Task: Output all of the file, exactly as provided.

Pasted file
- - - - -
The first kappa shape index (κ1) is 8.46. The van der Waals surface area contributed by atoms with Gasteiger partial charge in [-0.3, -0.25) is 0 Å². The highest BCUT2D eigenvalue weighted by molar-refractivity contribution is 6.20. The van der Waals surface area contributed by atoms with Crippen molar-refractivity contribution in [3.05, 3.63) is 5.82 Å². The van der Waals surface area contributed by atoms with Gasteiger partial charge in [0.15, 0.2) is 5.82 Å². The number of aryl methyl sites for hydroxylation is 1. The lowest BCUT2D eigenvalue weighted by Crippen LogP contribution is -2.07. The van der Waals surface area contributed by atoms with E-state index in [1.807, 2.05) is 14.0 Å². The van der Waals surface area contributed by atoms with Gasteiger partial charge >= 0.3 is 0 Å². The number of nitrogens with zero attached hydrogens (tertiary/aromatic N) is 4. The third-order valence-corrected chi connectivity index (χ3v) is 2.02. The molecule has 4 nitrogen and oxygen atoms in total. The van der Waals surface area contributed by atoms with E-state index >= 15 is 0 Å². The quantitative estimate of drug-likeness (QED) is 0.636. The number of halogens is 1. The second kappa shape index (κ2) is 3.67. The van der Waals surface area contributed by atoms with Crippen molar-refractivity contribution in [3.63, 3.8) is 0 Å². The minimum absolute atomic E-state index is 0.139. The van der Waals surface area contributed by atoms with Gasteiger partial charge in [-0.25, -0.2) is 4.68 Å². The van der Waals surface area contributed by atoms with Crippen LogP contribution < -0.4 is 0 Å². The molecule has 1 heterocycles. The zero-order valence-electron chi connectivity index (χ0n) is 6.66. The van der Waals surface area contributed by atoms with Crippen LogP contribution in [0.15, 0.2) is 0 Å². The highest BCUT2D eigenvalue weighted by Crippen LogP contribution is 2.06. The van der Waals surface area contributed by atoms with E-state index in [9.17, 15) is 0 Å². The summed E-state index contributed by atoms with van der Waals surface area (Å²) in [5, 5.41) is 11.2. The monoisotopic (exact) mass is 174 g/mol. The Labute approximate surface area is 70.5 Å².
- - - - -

The first kappa shape index (κ1) is 8.46. The van der Waals surface area contributed by atoms with Gasteiger partial charge in [-0.3, -0.25) is 0 Å². The highest BCUT2D eigenvalue weighted by molar-refractivity contribution is 6.20. The van der Waals surface area contributed by atoms with Crippen molar-refractivity contribution in [3.05, 3.63) is 5.82 Å². The van der Waals surface area contributed by atoms with Gasteiger partial charge in [0.15, 0.2) is 5.82 Å². The number of aryl methyl sites for hydroxylation is 1. The lowest BCUT2D eigenvalue weighted by Crippen LogP contribution is -2.07. The van der Waals surface area contributed by atoms with E-state index in [1.807, 2.05) is 14.0 Å². The van der Waals surface area contributed by atoms with Gasteiger partial charge >= 0.3 is 0 Å². The number of nitrogens with zero attached hydrogens (tertiary/aromatic N) is 4. The third-order valence-corrected chi connectivity index (χ3v) is 2.02. The molecule has 4 nitrogen and oxygen atoms in total. The van der Waals surface area contributed by atoms with E-state index >= 15 is 0 Å². The quantitative estimate of drug-likeness (QED) is 0.636. The number of halogens is 1. The second kappa shape index (κ2) is 3.67. The van der Waals surface area contributed by atoms with Crippen molar-refractivity contribution in [3.63, 3.8) is 0 Å². The minimum absolute atomic E-state index is 0.139. The van der Waals surface area contributed by atoms with Gasteiger partial charge in [-0.25, -0.2) is 4.68 Å². The van der Waals surface area contributed by atoms with Crippen LogP contribution < -0.4 is 0 Å². The molecule has 1 heterocycles. The zero-order valence-electron chi connectivity index (χ0n) is 6.66. The van der Waals surface area contributed by atoms with Crippen LogP contribution in [0.15, 0.2) is 0 Å². The highest BCUT2D eigenvalue weighted by Crippen LogP contribution is 2.06. The van der Waals surface area contributed by atoms with E-state index in [9.17, 15) is 0 Å². The summed E-state index contributed by atoms with van der Waals surface area (Å²) in [5, 5.41) is 11.2. The monoisotopic (exact) mass is 174 g/mol. The Labute approximate surface area is 70.5 Å².